Please, explain in what sense an inanimate object like a flag, any flag, can be "racist"?  If your (ridiculous) point is that the English (as a group) are "racist" (*), how are they different from other peopleS in that regard?  And if all peopleS are, by and large, somewhat "racist", what is the point of employing such a term that does not make any relevant distinction? 

(*) Your (implied) point is obviously ridiculous, since the English have 'allowed' large-scale immigration of people from virtually all races.  How many other (nonEuropean) peopleS on earth do you know that would consent to such a development?

@ marcfrans

I thought my point was clear, just because my Nations flag has a Christian background I don't expect or demand it to change, it means much more to me....why should any Muslims think different? I live in an area that is now 85% muslim, I can tell you that a lot of people here see a Union Jack or St.Georges Cross flag as a symbol of the BNP or EDL first, perhaps you should ask some of them. I didn't make a point of saying we Britsh are anymore 'racist' than the next. And for goodness sake I just didn't suggest should become Wiccans...but those 'Islam will conquer the world' posters are not an unusual sight around here!


@ Seawitch

Yes, it was clear that you do NOT demand that your nation's flag be changed. 

But, you showed also confusion by referring to it as a "very racist flag". Hence, my question to you was: "how can a flag be racist?".   Your implicit answer SEEMS to be that the majority of muslims in your area do see it that way.   Whether that is so, or not, I do not know.  But, that would not be a valid reason for you to declare it so.  If anything, such an interpretation by your muslim neighbors would suggest that they are the ones who are "racist", ungrateful, and unpatriotic, all at the same time, and not your flag.    If arrogant newcomers say that they are going "to conquer the world", it behoves you from not adopting their silly language of referring to your flag as "racist".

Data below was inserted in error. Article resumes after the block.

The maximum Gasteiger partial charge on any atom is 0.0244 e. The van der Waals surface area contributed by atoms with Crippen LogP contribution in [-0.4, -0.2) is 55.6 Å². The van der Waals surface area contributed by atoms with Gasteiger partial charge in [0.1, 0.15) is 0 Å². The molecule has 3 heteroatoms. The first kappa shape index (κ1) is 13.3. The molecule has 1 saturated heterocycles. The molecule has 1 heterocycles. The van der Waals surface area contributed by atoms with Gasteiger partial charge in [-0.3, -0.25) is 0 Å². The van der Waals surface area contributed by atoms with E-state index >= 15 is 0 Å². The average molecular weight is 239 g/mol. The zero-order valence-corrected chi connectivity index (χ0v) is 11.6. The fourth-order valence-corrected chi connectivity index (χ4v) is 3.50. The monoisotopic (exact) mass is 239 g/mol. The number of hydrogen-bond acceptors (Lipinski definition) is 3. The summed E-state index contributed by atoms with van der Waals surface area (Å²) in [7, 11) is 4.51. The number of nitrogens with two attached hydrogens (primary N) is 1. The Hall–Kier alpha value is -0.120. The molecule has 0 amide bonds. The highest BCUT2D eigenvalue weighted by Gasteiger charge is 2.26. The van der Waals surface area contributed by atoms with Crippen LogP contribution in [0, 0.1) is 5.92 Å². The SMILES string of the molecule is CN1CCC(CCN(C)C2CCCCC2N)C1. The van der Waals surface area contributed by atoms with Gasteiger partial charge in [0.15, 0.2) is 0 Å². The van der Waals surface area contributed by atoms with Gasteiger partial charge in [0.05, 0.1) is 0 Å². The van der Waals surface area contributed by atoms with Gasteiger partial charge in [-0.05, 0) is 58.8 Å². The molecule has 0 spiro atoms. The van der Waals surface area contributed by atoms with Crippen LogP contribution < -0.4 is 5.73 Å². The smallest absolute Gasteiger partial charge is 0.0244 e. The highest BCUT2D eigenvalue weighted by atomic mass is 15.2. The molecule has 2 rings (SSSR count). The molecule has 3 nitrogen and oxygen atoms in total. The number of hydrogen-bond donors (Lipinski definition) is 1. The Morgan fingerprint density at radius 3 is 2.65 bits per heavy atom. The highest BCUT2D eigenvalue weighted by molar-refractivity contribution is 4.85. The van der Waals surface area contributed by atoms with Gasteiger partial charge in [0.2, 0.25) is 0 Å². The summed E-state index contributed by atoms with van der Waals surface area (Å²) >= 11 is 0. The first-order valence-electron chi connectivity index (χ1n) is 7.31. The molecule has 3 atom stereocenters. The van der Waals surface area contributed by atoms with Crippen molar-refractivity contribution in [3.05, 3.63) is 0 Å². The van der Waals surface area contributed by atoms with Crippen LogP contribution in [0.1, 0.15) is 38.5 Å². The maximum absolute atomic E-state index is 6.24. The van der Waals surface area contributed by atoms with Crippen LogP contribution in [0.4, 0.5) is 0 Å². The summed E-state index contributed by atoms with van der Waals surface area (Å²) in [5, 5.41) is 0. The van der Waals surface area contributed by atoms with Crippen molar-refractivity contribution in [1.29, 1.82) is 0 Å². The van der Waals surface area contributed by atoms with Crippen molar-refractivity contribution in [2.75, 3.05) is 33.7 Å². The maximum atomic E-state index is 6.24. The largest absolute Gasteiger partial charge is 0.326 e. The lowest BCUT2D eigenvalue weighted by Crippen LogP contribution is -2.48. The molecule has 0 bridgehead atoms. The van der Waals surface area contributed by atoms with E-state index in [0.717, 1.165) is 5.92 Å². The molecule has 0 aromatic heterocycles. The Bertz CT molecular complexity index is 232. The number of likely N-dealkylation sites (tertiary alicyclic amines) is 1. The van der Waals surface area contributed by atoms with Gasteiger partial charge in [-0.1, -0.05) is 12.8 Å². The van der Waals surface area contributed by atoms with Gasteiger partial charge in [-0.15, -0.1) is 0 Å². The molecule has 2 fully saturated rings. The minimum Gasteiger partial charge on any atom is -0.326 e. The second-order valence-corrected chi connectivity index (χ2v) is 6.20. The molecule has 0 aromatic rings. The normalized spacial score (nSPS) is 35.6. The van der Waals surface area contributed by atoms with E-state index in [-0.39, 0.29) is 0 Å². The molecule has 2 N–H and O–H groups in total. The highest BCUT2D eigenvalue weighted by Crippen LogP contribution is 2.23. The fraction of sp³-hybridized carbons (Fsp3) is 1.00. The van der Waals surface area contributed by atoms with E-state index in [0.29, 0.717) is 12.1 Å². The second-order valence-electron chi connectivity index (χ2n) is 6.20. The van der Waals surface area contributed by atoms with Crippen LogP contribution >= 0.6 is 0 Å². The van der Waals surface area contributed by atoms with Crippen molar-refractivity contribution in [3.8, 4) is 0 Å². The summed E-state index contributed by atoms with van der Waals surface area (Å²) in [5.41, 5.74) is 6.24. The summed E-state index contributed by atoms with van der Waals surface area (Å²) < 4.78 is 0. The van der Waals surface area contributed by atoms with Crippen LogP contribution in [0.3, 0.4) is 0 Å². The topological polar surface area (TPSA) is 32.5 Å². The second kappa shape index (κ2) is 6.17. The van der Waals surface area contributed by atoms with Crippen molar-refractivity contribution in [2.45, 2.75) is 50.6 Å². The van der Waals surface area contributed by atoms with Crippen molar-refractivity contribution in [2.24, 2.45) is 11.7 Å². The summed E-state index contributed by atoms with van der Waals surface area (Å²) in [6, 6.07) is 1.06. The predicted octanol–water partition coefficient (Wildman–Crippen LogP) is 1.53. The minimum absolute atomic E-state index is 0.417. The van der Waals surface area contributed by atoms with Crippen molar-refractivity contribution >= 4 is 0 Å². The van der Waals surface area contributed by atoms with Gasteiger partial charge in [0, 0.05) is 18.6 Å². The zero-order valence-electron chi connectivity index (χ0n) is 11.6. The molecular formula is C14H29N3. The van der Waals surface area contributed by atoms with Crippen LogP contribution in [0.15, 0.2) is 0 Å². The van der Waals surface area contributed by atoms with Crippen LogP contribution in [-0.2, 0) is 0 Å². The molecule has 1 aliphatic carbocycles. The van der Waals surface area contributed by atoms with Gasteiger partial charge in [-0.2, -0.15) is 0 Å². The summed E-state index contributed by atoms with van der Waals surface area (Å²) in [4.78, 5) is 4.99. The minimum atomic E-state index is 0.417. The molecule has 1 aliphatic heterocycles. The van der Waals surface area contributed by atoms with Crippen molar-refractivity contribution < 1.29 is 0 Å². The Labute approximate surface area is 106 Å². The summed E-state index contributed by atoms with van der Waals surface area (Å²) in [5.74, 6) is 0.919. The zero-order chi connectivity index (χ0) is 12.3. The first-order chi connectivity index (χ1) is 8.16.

And, yes, you did not suggest that immigrants to Britain should become Wiccans.   Not even your average muslim could be enduced to be that silly.  Wiccan-ism is the kind of irrational nonsense that only decadent Westerners could engage in (at least to any significant extent) in the declining stage of their civilization.   No wonder, some muslims think that they are going to be able "to conquer the world".           

not true

Second@s Plus does not want a new flag for Switzerland ( In a discussion, Ivica Petrusic (who is a Christian) discussed the transformation of national symbols and myths through time. Many European flags and hymns are centuries old, with words of glory for the national statehood, as it was en vogue in the 19th century. Some new proposals for a hymn can be heard on Second@s Plus homepage.


You missed the point. These elites who wish to switch the Swiss flag to something less "offensive" give Switzerland's islamic minority the impression that the Swiss are as disrespectful to their own cultures as western EU citizens are. Even if there is nothing wrong with the alternate flag that is proposed, none of these thuggish extremists should be appeased.

What is truth?

The truth can only be very elusive in a world consisting of muslim immigrants and of locals that profess to be "Wiccan" or that are Kappert-like living in denial.  

The Secondos in Switzerland launch a campaign for a different Swiss flag, and kappert manages to deny the obvious by claiming that it is about a "discussion".